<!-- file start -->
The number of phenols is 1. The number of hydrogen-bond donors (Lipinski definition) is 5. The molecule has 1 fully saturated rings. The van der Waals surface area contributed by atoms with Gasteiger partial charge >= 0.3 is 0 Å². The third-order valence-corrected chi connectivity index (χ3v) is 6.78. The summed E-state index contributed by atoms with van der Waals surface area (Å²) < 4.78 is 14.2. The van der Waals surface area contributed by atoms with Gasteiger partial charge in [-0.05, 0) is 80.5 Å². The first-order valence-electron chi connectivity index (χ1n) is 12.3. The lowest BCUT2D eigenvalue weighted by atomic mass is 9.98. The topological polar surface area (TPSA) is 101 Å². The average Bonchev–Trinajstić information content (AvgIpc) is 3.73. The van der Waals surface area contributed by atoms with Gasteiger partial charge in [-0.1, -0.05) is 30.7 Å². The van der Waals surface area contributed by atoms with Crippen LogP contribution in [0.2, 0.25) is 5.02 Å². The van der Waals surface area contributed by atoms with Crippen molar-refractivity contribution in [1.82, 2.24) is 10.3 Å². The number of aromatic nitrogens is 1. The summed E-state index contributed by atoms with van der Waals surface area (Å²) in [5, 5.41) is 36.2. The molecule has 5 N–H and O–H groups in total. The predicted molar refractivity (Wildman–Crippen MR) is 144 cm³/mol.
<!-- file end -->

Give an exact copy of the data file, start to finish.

The number of phenols is 1. The number of hydrogen-bond donors (Lipinski definition) is 5. The molecule has 1 fully saturated rings. The van der Waals surface area contributed by atoms with Gasteiger partial charge >= 0.3 is 0 Å². The third-order valence-corrected chi connectivity index (χ3v) is 6.78. The summed E-state index contributed by atoms with van der Waals surface area (Å²) < 4.78 is 14.2. The van der Waals surface area contributed by atoms with Gasteiger partial charge in [-0.05, 0) is 80.5 Å². The first-order valence-electron chi connectivity index (χ1n) is 12.3. The lowest BCUT2D eigenvalue weighted by atomic mass is 9.98. The topological polar surface area (TPSA) is 101 Å². The average Bonchev–Trinajstić information content (AvgIpc) is 3.73. The van der Waals surface area contributed by atoms with Gasteiger partial charge in [-0.1, -0.05) is 30.7 Å². The van der Waals surface area contributed by atoms with Crippen LogP contribution in [0.2, 0.25) is 5.02 Å². The van der Waals surface area contributed by atoms with Crippen molar-refractivity contribution in [1.82, 2.24) is 10.3 Å². The number of aromatic nitrogens is 1. The summed E-state index contributed by atoms with van der Waals surface area (Å²) in [5, 5.41) is 36.2. The molecule has 5 N–H and O–H groups in total. The predicted molar refractivity (Wildman–Crippen MR) is 144 cm³/mol.